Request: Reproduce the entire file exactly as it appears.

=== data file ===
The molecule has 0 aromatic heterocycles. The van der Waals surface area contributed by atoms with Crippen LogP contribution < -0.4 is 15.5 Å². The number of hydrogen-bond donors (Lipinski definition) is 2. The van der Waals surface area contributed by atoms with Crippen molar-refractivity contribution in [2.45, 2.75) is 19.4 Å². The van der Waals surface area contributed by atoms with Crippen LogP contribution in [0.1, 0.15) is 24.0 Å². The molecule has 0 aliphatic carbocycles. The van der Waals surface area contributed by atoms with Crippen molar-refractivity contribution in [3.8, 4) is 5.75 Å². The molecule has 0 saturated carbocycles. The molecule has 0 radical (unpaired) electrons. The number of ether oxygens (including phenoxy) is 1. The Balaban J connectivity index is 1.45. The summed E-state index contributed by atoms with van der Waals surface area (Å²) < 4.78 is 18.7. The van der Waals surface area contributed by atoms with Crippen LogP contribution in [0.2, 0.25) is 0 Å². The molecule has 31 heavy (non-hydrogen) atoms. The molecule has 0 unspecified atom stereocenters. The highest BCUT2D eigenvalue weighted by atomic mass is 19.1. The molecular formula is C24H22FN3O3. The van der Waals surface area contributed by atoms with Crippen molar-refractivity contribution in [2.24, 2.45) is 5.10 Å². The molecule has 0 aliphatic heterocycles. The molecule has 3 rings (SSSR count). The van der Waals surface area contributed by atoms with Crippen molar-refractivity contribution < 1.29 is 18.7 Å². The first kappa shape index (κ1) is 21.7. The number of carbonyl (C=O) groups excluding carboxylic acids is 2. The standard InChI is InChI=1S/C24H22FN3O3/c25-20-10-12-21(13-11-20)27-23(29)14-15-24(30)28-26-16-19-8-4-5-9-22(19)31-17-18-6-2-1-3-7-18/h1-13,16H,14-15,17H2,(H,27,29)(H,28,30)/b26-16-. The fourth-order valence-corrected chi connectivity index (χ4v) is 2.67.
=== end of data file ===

The molecule has 0 aromatic heterocycles. The van der Waals surface area contributed by atoms with Crippen LogP contribution < -0.4 is 15.5 Å². The number of hydrogen-bond donors (Lipinski definition) is 2. The van der Waals surface area contributed by atoms with Crippen molar-refractivity contribution in [2.45, 2.75) is 19.4 Å². The van der Waals surface area contributed by atoms with Crippen LogP contribution in [0.1, 0.15) is 24.0 Å². The molecule has 0 aliphatic carbocycles. The van der Waals surface area contributed by atoms with Crippen molar-refractivity contribution in [3.8, 4) is 5.75 Å². The molecule has 0 saturated carbocycles. The molecule has 0 radical (unpaired) electrons. The number of ether oxygens (including phenoxy) is 1. The Balaban J connectivity index is 1.45. The summed E-state index contributed by atoms with van der Waals surface area (Å²) < 4.78 is 18.7. The van der Waals surface area contributed by atoms with Crippen LogP contribution in [0.2, 0.25) is 0 Å². The molecule has 31 heavy (non-hydrogen) atoms. The molecule has 0 unspecified atom stereocenters. The highest BCUT2D eigenvalue weighted by atomic mass is 19.1. The molecular formula is C24H22FN3O3. The van der Waals surface area contributed by atoms with Crippen molar-refractivity contribution in [2.24, 2.45) is 5.10 Å². The molecule has 0 aliphatic heterocycles. The molecule has 3 rings (SSSR count). The van der Waals surface area contributed by atoms with Crippen molar-refractivity contribution < 1.29 is 18.7 Å². The first kappa shape index (κ1) is 21.7. The number of carbonyl (C=O) groups excluding carboxylic acids is 2. The standard InChI is InChI=1S/C24H22FN3O3/c25-20-10-12-21(13-11-20)27-23(29)14-15-24(30)28-26-16-19-8-4-5-9-22(19)31-17-18-6-2-1-3-7-18/h1-13,16H,14-15,17H2,(H,27,29)(H,28,30)/b26-16-. The fourth-order valence-corrected chi connectivity index (χ4v) is 2.67.